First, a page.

What is the reason behind the European Investment Bank’s 500 million loan to the Brazilian development bank BNDES? The public money comes from the ‘climate funds’ intended for projects to stop climate change. Does this make BNDES the most logical choice? Anouk Franck of our Dutch partners organisation Both Ends went to Brazil to find out more about this loan. She wrote her findings down in a report.

Half a billion euros of development money, you can make many, many investments in clean energy with such a large sum. Both development banks have a strong financial reputation and can count on a great deal of political support from governments. Rightfully so? Does the future of development indeed lie with the private sector, as people say increasingly more often, and if so, do we want the money involved to go through this type of banks? Because I have some doubts about this, I decided to find out what this loan was going to be used for.

On the websites of both banks I found one small item about the loan, but information on which projects are to be financed with it are still not available, even though it has been over a year since the contract was signed. If I wanted to know more, I had no choice but to go to Brazil myself.

Brazil city flag

So in August 2012, I traveled to Rio de Janeiro to the head office of the BNDES. Unfortunately, BNDES didn’t want to discuss the loan with me, since the money wasn’t being spent yet. Luckily there were sufficient other sources of information. Various organisations and consultants were willing to tell me all kinds of things about the way BNDES works.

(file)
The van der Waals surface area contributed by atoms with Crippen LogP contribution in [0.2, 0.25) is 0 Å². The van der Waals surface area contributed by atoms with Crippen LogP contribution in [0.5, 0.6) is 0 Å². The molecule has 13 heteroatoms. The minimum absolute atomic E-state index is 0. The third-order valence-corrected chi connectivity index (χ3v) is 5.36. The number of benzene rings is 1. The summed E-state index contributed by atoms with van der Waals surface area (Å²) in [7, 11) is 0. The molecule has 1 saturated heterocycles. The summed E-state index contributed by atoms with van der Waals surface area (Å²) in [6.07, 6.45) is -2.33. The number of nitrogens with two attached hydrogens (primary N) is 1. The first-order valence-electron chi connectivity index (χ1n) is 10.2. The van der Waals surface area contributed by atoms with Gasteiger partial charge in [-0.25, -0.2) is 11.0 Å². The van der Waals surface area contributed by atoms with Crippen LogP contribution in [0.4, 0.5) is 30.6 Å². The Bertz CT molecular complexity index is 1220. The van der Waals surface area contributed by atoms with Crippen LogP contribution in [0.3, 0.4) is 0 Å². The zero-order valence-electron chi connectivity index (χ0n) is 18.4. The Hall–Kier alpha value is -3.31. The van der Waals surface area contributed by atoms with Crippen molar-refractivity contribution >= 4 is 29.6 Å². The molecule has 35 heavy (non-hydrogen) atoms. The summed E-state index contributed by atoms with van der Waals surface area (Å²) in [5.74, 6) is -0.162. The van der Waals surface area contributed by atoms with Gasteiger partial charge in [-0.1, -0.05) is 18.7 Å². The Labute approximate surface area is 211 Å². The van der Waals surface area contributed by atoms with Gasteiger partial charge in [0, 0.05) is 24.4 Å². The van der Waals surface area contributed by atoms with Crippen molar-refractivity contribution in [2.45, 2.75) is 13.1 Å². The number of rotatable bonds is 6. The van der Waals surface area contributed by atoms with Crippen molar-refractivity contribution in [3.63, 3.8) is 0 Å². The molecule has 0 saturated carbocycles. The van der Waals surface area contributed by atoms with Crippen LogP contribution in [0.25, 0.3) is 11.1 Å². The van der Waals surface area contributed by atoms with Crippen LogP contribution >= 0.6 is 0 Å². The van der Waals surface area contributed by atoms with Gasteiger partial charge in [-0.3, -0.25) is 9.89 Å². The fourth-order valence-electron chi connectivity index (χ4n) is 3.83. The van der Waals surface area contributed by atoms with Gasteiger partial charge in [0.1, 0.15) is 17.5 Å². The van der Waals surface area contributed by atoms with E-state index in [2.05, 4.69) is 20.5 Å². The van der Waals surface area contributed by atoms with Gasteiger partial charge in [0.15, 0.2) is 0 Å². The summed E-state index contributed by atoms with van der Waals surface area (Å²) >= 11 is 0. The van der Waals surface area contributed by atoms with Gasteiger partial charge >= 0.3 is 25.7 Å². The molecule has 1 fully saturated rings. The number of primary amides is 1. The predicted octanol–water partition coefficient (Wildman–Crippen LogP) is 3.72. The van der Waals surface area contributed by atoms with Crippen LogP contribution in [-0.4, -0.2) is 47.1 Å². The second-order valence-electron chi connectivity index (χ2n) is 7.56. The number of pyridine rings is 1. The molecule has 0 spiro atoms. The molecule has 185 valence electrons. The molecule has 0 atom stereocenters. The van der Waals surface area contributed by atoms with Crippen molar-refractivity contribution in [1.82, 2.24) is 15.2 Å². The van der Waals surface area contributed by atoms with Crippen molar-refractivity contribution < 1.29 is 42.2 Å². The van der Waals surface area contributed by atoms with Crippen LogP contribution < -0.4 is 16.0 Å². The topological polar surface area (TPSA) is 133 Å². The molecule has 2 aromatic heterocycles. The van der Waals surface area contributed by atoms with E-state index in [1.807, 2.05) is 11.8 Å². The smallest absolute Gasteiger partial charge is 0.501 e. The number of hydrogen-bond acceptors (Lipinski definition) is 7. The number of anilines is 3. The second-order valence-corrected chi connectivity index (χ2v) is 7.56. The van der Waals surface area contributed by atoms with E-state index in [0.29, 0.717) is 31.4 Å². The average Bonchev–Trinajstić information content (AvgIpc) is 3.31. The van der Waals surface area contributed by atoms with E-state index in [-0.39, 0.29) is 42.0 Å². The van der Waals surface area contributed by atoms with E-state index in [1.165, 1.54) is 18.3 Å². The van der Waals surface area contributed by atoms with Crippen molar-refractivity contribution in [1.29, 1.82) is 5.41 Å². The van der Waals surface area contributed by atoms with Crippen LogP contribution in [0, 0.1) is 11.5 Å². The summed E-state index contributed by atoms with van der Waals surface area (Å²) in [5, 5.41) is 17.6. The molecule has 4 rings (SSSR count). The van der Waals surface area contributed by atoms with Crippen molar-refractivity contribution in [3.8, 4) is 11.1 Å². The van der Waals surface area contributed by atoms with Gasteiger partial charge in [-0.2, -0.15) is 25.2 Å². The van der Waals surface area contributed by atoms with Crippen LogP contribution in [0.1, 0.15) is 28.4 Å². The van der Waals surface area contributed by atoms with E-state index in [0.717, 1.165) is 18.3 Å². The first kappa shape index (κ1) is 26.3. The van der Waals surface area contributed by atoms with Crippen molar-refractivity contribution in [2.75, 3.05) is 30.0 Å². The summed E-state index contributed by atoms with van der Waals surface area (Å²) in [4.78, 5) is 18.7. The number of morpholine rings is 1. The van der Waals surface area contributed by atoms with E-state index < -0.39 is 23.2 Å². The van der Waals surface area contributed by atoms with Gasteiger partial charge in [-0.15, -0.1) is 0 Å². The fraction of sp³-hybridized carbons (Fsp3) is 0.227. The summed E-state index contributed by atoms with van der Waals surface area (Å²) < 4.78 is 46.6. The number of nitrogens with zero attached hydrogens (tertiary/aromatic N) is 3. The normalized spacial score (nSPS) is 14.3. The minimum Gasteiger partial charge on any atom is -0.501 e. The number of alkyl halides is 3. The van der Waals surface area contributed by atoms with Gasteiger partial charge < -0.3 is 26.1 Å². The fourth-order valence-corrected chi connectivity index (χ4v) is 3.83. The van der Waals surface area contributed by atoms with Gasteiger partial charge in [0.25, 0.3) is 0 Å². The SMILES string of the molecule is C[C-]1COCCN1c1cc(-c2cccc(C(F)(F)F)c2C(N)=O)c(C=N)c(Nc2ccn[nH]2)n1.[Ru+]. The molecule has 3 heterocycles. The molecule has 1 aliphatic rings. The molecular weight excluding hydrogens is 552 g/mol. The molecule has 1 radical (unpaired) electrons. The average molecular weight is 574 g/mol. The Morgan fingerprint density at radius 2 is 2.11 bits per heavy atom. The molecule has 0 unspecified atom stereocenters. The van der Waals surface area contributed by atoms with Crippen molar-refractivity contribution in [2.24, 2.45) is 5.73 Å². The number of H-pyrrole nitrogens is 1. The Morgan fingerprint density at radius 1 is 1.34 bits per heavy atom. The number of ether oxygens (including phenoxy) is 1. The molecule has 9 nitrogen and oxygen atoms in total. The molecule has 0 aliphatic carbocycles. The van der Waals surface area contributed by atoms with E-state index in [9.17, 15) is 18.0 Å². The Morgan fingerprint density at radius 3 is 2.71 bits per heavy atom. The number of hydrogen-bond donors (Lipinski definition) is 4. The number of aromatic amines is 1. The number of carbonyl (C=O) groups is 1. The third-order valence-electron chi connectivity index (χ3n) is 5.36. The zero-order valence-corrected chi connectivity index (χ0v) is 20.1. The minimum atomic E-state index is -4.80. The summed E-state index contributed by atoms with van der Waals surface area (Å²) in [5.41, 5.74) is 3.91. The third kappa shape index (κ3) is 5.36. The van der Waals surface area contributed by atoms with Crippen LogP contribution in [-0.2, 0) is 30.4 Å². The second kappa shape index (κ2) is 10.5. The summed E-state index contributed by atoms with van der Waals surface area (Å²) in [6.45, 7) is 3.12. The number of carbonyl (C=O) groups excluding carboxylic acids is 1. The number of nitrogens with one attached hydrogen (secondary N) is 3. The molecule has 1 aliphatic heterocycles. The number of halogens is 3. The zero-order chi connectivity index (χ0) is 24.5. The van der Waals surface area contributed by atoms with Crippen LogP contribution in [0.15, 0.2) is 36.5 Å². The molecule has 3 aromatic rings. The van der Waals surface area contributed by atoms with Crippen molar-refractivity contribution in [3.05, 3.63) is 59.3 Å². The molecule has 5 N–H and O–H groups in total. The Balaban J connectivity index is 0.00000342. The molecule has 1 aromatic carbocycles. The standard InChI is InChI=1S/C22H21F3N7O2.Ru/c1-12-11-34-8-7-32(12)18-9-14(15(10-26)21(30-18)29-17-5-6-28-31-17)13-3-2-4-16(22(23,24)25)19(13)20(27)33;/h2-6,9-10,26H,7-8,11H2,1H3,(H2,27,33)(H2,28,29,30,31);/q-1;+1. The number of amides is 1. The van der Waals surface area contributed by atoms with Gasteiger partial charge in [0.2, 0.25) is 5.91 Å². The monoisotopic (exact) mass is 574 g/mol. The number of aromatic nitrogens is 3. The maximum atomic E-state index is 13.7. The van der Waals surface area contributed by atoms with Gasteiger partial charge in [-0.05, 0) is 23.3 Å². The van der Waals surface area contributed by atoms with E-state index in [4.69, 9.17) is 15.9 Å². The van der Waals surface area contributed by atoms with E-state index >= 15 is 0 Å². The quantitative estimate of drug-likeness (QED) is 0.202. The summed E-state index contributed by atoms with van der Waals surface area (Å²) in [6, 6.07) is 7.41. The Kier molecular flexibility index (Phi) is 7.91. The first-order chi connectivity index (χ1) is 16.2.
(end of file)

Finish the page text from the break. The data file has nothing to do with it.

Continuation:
When I came back, I made my analysis: in a very short time, the bank has grown enormously; by now it is even larger than the World Bank. But while a World Bank project has to meet relatively strict environmental and social demands, the rules of BNDES are much less clear.

BNDES spends large sums of public money to support local and other businesses and offers limited information about this. The bank often invests in those very companies, sectors and projects that have a huge social or environmental impact, such as big dams in the Amazon and oil drilling near the Brazilian coast. Under the guise of “the green economy” BNDES keeps investing in fossil fuels and controversial megadams like Belo Monte in the Amazon.

Many Brazilians – interested mostly in economic growth – have full confidence in BNDES. Social and environmental organisations, however, expose abuses resulting from the extractive development model Brazil’s government encourages so enthusiastically.

Let’s not forget the EIB’s role in all of this. As a European bank, it has to follow European rules, and it has to make sure that international norms concerning participation, transparency, accountability and social and environmental criteria are met in the projects it funds. I really doubt the EIB will succeed to do so in this case.

And now the key question: can BNDES become a forerunner in the field of climate friendly investing, and is the EIB’s money not just being used to make the BNDES look green, all the while deflecting attention from its polluting activities? Is this huge amount of European climate money well spent in Brazil? I’m sad to say my doubts haven’t been removed after my ‘fact finding mission’, on the contrary.

2013 EIB Climate Change Loan to Brazil title page

Is the EIB’s Climate Change Loan to Brazil sustainable?

Download the report